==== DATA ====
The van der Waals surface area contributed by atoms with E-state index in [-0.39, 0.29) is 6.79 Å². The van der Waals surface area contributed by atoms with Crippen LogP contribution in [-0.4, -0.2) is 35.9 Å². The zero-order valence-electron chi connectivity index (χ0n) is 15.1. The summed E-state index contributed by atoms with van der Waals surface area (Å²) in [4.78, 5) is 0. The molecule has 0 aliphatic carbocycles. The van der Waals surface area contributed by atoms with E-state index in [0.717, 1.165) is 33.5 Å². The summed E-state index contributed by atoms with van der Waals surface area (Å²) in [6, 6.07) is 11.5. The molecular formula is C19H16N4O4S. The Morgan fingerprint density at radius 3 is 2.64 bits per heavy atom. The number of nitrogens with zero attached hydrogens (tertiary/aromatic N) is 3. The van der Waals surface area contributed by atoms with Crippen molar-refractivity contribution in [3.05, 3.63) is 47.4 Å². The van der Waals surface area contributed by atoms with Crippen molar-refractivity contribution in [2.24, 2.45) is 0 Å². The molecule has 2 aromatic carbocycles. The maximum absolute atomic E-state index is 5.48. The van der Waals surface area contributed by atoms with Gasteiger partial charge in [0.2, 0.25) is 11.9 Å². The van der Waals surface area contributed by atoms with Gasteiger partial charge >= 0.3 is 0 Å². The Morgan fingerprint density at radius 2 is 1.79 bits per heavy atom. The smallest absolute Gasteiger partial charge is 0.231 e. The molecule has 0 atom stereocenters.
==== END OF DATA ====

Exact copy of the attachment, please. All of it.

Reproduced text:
The van der Waals surface area contributed by atoms with E-state index in [-0.39, 0.29) is 6.79 Å². The van der Waals surface area contributed by atoms with Crippen LogP contribution in [-0.4, -0.2) is 35.9 Å². The zero-order valence-electron chi connectivity index (χ0n) is 15.1. The summed E-state index contributed by atoms with van der Waals surface area (Å²) in [4.78, 5) is 0. The molecule has 0 aliphatic carbocycles. The van der Waals surface area contributed by atoms with E-state index in [0.717, 1.165) is 33.5 Å². The summed E-state index contributed by atoms with van der Waals surface area (Å²) in [6, 6.07) is 11.5. The molecular formula is C19H16N4O4S. The Morgan fingerprint density at radius 3 is 2.64 bits per heavy atom. The number of nitrogens with zero attached hydrogens (tertiary/aromatic N) is 3. The van der Waals surface area contributed by atoms with Crippen molar-refractivity contribution in [3.05, 3.63) is 47.4 Å². The van der Waals surface area contributed by atoms with Crippen molar-refractivity contribution in [2.24, 2.45) is 0 Å². The molecule has 2 aromatic carbocycles. The maximum absolute atomic E-state index is 5.48. The van der Waals surface area contributed by atoms with Gasteiger partial charge in [0.2, 0.25) is 11.9 Å². The van der Waals surface area contributed by atoms with Gasteiger partial charge >= 0.3 is 0 Å². The Morgan fingerprint density at radius 2 is 1.79 bits per heavy atom. The smallest absolute Gasteiger partial charge is 0.231 e. The molecule has 0 atom stereocenters.